Last night we went to Dodgers stadium to watch the Dodgers, who lost to Atlanta. Now my friend Casey is a fan of the Braves, having grown up in Atlanta and all, and he is by far one of the most genial, gracious, and decent men I have ever met. However, this woman behind us was a Braves fan, and she was obnoxious. Fine, cheer on your team, but not if God gave you a voice that sounds like a constipated muppet. She was entertaining visitors from out of town, so she was explaining her views on living in Los Angeles. At one point, she said in a loud voice, “LA is ****hole. I can’t imagine staying here because it’s just so…Mexican.”
Now there are million things that I would change about Los Angeles. The rats. The air. The hockey team. We need Trader Joe’s south of the 10 and east of the Harbor. But I wouldn’t change a thing about the people who live here. Not a thing. If I could move wealth around, I would, because I have always been a pinko, but Los Angeles is real cosmopolitanism. We fail at it again and again, but it’s not like we’re a metro area with a few little safe ethnic enclaves mixed in a reassuring way so we can give lip service to cosmopolitanism. It’s a place where people of color outnumber white people but where power is still inverted. LA burns, regularly, both physically and ideologically, and because it burns it requires us to take a hard look at ourselves and how we treat each other. It is a significant place because of these realities.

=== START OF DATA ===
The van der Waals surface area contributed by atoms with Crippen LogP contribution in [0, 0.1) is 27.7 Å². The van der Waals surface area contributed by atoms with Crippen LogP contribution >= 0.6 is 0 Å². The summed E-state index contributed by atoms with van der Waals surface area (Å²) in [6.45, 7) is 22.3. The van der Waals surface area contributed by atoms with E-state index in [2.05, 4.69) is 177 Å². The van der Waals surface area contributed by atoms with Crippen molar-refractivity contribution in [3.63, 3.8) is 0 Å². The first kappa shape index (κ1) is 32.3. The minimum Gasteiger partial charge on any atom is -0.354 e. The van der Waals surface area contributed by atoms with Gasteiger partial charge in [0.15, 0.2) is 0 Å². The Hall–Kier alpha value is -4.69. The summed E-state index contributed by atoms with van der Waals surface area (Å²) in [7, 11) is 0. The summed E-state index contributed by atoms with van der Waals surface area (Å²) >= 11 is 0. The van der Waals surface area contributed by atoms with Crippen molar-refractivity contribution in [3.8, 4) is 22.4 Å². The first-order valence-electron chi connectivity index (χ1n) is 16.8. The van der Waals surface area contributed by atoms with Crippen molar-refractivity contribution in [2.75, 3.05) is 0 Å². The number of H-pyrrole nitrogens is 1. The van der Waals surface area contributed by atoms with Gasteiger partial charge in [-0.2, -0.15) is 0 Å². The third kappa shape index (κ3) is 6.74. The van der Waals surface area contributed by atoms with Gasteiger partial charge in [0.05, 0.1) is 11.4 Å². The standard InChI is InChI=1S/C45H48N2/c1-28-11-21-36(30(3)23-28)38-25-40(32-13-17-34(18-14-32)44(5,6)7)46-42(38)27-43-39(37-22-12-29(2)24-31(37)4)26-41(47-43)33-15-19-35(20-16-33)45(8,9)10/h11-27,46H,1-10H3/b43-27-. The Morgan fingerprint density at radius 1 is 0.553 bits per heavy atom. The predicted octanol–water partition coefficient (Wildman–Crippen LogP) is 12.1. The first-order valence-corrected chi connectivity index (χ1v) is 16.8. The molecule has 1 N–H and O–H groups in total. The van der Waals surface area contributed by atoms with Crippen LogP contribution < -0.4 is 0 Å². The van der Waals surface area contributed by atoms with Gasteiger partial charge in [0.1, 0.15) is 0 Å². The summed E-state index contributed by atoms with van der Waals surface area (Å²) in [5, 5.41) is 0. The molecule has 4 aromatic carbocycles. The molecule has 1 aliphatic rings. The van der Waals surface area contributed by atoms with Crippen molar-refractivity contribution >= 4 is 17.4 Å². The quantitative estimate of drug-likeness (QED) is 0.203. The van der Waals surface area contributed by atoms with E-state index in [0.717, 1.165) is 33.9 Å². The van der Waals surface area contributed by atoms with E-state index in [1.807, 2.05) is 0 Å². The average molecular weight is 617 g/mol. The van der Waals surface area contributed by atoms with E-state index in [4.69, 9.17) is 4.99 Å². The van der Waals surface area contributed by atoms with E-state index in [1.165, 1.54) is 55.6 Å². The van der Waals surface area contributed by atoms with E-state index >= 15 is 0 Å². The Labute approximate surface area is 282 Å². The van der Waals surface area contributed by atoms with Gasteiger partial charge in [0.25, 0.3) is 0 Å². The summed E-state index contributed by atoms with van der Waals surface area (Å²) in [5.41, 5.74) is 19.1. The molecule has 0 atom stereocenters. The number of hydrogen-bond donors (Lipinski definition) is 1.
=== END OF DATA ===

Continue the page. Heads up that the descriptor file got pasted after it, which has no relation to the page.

I, for one, like having my dogs blessed by priests with all my Mexican, south, and central American neighbors and their dogs, some dressed in little sombreros. I like the beautiful girls clacking up Broadway in their heels, all of whom look like they just got done filming something for Univision. I like the handsome old gentlemen in cowboy hats and ostrich-skin cowboy boots who try, with courtly grace, to give me their seat on the subway. I like the little old ladies that sell coconuts and tamales on the street corners.
I can only hope that she will, in fact, go away and grace somewhere else with her retch-inspiring presence. I generally don’t tell people how wonderful Los Angeles/North Mexico City is because I’d rather that people just stay away and indulge whatever biases they have based on whatever Mike Davis book they’ve skimmed or tv show they watch. There are enough people here already; I’m never going to be able to afford a house as it is, and the water situation–egads. But you shouldn’t stay away because it is “too Mexican.” That’s one of the best things about this place, along with it being “too Black” and “too Thai” and “too Korean” and “too Ethiopian” and “too Indian” and “too gay.” Suckitup if you don’t like the Other because the Other is in your face here–and should be.
Latin American and Caribbean players have completely transformed baseball in a magnificent way, btw, and it irks me that she can enjoy that aspect of heterogeniety without recognizing it. Her $#@#! team wouldn’t have won last night without a surprise shot from the slumping Diory Hernandez, brilliant relief from Rafeal Soriano, and good calls from Bobby Cox who had the sense not to give Manny Ramirez a chance to end his slump off his ace reliever (whom Manny has hit reasonably well in the past).